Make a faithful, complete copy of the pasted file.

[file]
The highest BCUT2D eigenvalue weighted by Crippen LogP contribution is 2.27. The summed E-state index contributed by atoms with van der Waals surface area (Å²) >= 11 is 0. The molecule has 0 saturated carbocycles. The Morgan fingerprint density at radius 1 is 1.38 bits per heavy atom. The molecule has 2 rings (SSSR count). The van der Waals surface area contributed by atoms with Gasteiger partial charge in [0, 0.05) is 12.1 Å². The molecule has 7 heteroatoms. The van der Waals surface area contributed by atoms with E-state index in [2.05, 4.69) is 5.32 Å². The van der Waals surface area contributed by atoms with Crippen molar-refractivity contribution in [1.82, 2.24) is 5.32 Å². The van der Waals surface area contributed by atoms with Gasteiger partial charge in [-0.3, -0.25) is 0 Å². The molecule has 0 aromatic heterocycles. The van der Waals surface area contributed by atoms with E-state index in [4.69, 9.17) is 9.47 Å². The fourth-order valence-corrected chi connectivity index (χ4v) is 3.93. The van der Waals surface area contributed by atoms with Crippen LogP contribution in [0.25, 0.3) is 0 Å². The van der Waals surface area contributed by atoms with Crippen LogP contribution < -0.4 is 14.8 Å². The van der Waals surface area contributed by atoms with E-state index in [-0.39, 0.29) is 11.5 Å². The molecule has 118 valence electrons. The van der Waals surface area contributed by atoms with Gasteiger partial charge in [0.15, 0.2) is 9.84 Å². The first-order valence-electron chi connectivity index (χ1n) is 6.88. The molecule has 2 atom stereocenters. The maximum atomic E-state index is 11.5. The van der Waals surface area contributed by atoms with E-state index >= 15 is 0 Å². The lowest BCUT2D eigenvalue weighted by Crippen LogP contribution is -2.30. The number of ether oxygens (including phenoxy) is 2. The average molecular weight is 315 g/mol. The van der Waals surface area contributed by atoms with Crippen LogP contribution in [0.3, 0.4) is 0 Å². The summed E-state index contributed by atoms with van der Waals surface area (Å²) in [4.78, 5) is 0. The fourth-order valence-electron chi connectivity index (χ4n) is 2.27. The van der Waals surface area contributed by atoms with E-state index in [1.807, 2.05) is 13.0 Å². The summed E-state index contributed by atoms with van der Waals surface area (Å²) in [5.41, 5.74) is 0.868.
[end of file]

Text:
The highest BCUT2D eigenvalue weighted by Crippen LogP contribution is 2.27. The summed E-state index contributed by atoms with van der Waals surface area (Å²) >= 11 is 0. The molecule has 0 saturated carbocycles. The Morgan fingerprint density at radius 1 is 1.38 bits per heavy atom. The molecule has 2 rings (SSSR count). The van der Waals surface area contributed by atoms with Gasteiger partial charge in [0, 0.05) is 12.1 Å². The molecule has 7 heteroatoms. The van der Waals surface area contributed by atoms with E-state index in [2.05, 4.69) is 5.32 Å². The van der Waals surface area contributed by atoms with Crippen molar-refractivity contribution in [1.82, 2.24) is 5.32 Å². The van der Waals surface area contributed by atoms with Gasteiger partial charge in [-0.3, -0.25) is 0 Å². The molecule has 0 aromatic heterocycles. The van der Waals surface area contributed by atoms with E-state index in [4.69, 9.17) is 9.47 Å². The fourth-order valence-corrected chi connectivity index (χ4v) is 3.93. The van der Waals surface area contributed by atoms with Crippen LogP contribution in [0.25, 0.3) is 0 Å². The van der Waals surface area contributed by atoms with Crippen LogP contribution < -0.4 is 14.8 Å². The van der Waals surface area contributed by atoms with E-state index in [-0.39, 0.29) is 11.5 Å². The molecule has 118 valence electrons. The van der Waals surface area contributed by atoms with Gasteiger partial charge in [0.15, 0.2) is 9.84 Å². The first-order valence-electron chi connectivity index (χ1n) is 6.88. The molecule has 2 atom stereocenters. The maximum atomic E-state index is 11.5. The van der Waals surface area contributed by atoms with E-state index >= 15 is 0 Å². The lowest BCUT2D eigenvalue weighted by Crippen LogP contribution is -2.30. The number of ether oxygens (including phenoxy) is 2. The average molecular weight is 315 g/mol. The van der Waals surface area contributed by atoms with Crippen LogP contribution in [0.3, 0.4) is 0 Å². The summed E-state index contributed by atoms with van der Waals surface area (Å²) in [4.78, 5) is 0. The fourth-order valence-electron chi connectivity index (χ4n) is 2.27. The van der Waals surface area contributed by atoms with E-state index in [1.807, 2.05) is 13.0 Å². The summed E-state index contributed by atoms with van der Waals surface area (Å²) in [5.41, 5.74) is 0.868.